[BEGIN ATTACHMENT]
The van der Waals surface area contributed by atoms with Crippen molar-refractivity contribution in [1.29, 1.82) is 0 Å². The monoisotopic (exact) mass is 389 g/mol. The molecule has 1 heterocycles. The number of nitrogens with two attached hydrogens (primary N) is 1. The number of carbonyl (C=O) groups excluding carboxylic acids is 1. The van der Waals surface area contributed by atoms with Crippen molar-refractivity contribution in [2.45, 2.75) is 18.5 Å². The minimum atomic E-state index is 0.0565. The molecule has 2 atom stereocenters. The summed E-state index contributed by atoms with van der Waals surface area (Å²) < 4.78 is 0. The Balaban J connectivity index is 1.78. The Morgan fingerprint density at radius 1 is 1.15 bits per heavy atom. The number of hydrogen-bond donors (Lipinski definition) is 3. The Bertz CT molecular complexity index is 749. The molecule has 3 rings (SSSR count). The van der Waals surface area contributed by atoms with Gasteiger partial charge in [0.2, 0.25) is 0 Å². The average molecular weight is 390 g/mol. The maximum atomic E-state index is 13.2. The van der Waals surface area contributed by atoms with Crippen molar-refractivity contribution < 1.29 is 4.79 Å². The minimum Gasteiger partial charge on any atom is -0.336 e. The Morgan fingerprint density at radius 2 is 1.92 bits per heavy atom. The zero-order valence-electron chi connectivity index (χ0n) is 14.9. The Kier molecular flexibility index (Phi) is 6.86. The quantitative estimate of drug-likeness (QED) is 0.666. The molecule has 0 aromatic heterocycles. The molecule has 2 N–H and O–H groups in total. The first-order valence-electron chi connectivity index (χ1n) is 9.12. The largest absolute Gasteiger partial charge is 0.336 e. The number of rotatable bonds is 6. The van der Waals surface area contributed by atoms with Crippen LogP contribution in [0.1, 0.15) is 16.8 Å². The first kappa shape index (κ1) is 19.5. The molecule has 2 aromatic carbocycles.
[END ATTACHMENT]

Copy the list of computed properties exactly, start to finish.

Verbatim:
The van der Waals surface area contributed by atoms with Crippen molar-refractivity contribution in [1.29, 1.82) is 0 Å². The monoisotopic (exact) mass is 389 g/mol. The molecule has 1 heterocycles. The number of nitrogens with two attached hydrogens (primary N) is 1. The number of carbonyl (C=O) groups excluding carboxylic acids is 1. The van der Waals surface area contributed by atoms with Crippen molar-refractivity contribution in [2.45, 2.75) is 18.5 Å². The minimum atomic E-state index is 0.0565. The molecule has 2 atom stereocenters. The summed E-state index contributed by atoms with van der Waals surface area (Å²) < 4.78 is 0. The Balaban J connectivity index is 1.78. The Morgan fingerprint density at radius 1 is 1.15 bits per heavy atom. The number of hydrogen-bond donors (Lipinski definition) is 3. The Bertz CT molecular complexity index is 749. The molecule has 3 rings (SSSR count). The van der Waals surface area contributed by atoms with Gasteiger partial charge in [0.2, 0.25) is 0 Å². The average molecular weight is 390 g/mol. The maximum atomic E-state index is 13.2. The van der Waals surface area contributed by atoms with Crippen molar-refractivity contribution < 1.29 is 4.79 Å². The minimum Gasteiger partial charge on any atom is -0.336 e. The Morgan fingerprint density at radius 2 is 1.92 bits per heavy atom. The zero-order valence-electron chi connectivity index (χ0n) is 14.9. The Kier molecular flexibility index (Phi) is 6.86. The quantitative estimate of drug-likeness (QED) is 0.666. The molecule has 0 aromatic heterocycles. The molecule has 2 N–H and O–H groups in total. The first-order valence-electron chi connectivity index (χ1n) is 9.12. The largest absolute Gasteiger partial charge is 0.336 e. The number of rotatable bonds is 6. The van der Waals surface area contributed by atoms with Crippen LogP contribution in [0.1, 0.15) is 16.8 Å². The first kappa shape index (κ1) is 19.5. The molecule has 2 aromatic carbocycles.